Drops Help Pink Eye in Kids, No Antibiotic Necessary?

Jake Remaly

October 07, 2022

For children with pink eye, antibiotic eyedrops do not resolve symptoms significantly faster than eyedrops that do not have antimicrobial properties ― suggesting that lubrication alone may have a beneficial "washout effect," researchers in Finland have found.

The vast majority of cases of conjunctivitis resolve with time, and many cases are caused by viruses, according to Chantal Cousineau-Krieger, MD, an ophthalmologist with the National Eye Institute, Bethesda, Maryland. "They'll get better on their own, even without treatment," Cousineau-Krieger, who was not part of the study team, said.

The new trial shows that "whether you give someone antibiotics or just lubricating drops, they recover faster than if you do nothing," she added. "If you give them just lubricating drops, they recover the same as if you gave them antibiotics."

For the new study, Minna Honkila, MD, PhD, of Oulu University Hospital, and her colleagues conducted a randomized controlled trial that included 88 children aged 6 months to 7 years. Participants were about 3 years old on average, and 52% were girls.

Thirty children in the study received eyedrops containing the antibiotic moxifloxacin. They got better in 3.8 days on average. Twenty-seven children received placebo eyedrops, and they recovered in 4 days on average. The difference between the groups was not statistically significant, according to the researchers.

Another group of 31 children received no intervention. Their symptoms resolved in 5.7 days on average.

The difference between the moxifloxacin group and the no-treatment group (1.9 days) was statistically significant (P = .04), whereas the difference between the placebo group and the no-treatment group (1.7 days) was not (P = .10), the researchers found.

However, a separate analysis found that "both moxifloxacin and placebo eye drops significantly shortened the time to clinical cure relative to no intervention," Honkila's group reported in JAMA Network Open.

The rate of relapse of conjunctivitis within 14 days was higher for the children who received moxifloxacin drops (17%) than for those given the placebo drops (7.4%) or no treatment (3.2%), although the differences were not statistically significant, according to the researchers.

Data From Other Trials

The study authors also conducted a meta-analysis in which their findings were combined with results from three other studies. Together, the four studies included 584 children aged 1 month to 18 years.

In the meta-analysis, the use of topical antibiotics was associated with a significant reduction in the proportion of children with conjunctival symptoms on days 3 to 6 after starting treatment, relative to placebo (odds ratio, 0.59).

Pink eye in children is usually caused by bacteria, and "physicians often prescribe antibiotics for this ailment, although the evidence for their effectiveness in pediatric patients is limited and conflicting," the researchers note. In one of the prior studies, for example, the placebo eyedrops "contained antiseptic agents as preservatives," so participants in the placebo group may have received anti-infective therapy anyway.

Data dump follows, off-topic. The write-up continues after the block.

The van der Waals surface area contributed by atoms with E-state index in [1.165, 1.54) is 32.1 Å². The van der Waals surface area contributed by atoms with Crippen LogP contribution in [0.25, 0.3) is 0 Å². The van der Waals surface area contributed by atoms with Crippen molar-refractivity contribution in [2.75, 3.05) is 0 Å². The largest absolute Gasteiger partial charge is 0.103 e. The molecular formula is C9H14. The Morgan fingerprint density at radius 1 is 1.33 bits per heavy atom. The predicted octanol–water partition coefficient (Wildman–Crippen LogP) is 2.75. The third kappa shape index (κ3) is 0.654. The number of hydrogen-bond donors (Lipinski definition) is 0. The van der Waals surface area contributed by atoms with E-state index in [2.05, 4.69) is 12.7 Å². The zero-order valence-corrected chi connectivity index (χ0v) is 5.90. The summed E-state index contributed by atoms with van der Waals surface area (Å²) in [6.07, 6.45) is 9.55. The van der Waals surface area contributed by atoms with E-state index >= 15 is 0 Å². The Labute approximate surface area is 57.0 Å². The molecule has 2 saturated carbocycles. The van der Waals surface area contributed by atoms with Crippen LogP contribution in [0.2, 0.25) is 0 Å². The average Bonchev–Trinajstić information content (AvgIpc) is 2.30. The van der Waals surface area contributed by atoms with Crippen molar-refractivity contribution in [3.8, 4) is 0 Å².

In the new trial, the placebo eyedrops did not contain preservatives, and the investigators included a group that received no intervention, which allowed them to gauge the washout effect from the sham therapy. Participants in the antibiotic and placebo groups received one drop in each affected eye three times per day until conjunctival symptoms were absent for at least 24 hours.

The parents of all the children in the study were advised to remove any discharge from the child's eyes at least three times a day.

But What About Daycare?

Lubrication tends to be the treatment for conjunctivitis that ophthalmologists prescribe the most. Primary care clinicians may be inclined to prescribe antibiotic eyedrops as a precaution, Cousineau-Krieger said.

Many schools and daycare centers have policies that state that children with pink eye can return after having received antibiotics for 24 hours, she said. That policy could be an additional source of pressure that leads primary care doctors to prescribe antibiotics.

But it is unclear that such policies are based on scientific evidence, and they may result in many people receiving antibiotics unnecessarily, she added.

The study was supported by the Alma and K. A. Snellman Foundation and the Foundation for Paediatric Research, Finland. The researchers have disclosed no relevant financial relationships.

JAMA Netw Open. Published online October 4, 2022. Full text

For more news, follow Medscape on Facebook, Twitter, Instagram, and YouTube.


Comments on Medscape are moderated and should be professional in tone and on topic. You must declare any conflicts of interest related to your comments and responses. Please see our Commenting Guide for further information. We reserve the right to remove posts at our sole discretion.